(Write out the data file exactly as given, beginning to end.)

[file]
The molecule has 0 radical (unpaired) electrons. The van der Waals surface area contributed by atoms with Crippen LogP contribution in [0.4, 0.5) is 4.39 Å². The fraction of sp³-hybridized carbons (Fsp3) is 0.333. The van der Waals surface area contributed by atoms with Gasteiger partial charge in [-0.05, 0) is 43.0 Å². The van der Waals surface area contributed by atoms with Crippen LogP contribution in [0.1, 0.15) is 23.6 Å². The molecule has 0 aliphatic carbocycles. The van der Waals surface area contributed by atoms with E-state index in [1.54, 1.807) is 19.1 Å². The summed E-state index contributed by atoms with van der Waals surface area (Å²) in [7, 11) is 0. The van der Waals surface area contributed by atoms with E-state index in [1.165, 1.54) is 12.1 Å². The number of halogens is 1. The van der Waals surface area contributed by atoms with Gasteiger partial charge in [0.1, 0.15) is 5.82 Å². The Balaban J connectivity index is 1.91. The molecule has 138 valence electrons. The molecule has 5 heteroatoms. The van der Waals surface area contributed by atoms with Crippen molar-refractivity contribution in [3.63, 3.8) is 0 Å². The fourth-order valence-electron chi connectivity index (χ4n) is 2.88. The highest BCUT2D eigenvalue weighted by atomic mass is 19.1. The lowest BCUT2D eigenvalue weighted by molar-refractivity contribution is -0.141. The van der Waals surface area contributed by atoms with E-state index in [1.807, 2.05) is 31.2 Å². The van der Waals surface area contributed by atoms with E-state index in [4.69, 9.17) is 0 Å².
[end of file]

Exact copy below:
The molecule has 0 radical (unpaired) electrons. The van der Waals surface area contributed by atoms with Crippen LogP contribution in [0.4, 0.5) is 4.39 Å². The fraction of sp³-hybridized carbons (Fsp3) is 0.333. The van der Waals surface area contributed by atoms with Gasteiger partial charge in [-0.05, 0) is 43.0 Å². The van der Waals surface area contributed by atoms with Crippen LogP contribution in [0.1, 0.15) is 23.6 Å². The molecule has 0 aliphatic carbocycles. The van der Waals surface area contributed by atoms with E-state index in [1.54, 1.807) is 19.1 Å². The summed E-state index contributed by atoms with van der Waals surface area (Å²) in [7, 11) is 0. The van der Waals surface area contributed by atoms with E-state index in [1.165, 1.54) is 12.1 Å². The number of halogens is 1. The van der Waals surface area contributed by atoms with Gasteiger partial charge in [0.1, 0.15) is 5.82 Å². The Balaban J connectivity index is 1.91. The molecule has 138 valence electrons. The molecule has 5 heteroatoms. The van der Waals surface area contributed by atoms with Crippen molar-refractivity contribution in [3.63, 3.8) is 0 Å². The fourth-order valence-electron chi connectivity index (χ4n) is 2.88. The highest BCUT2D eigenvalue weighted by atomic mass is 19.1. The lowest BCUT2D eigenvalue weighted by molar-refractivity contribution is -0.141. The van der Waals surface area contributed by atoms with E-state index in [1.807, 2.05) is 31.2 Å². The van der Waals surface area contributed by atoms with E-state index in [4.69, 9.17) is 0 Å².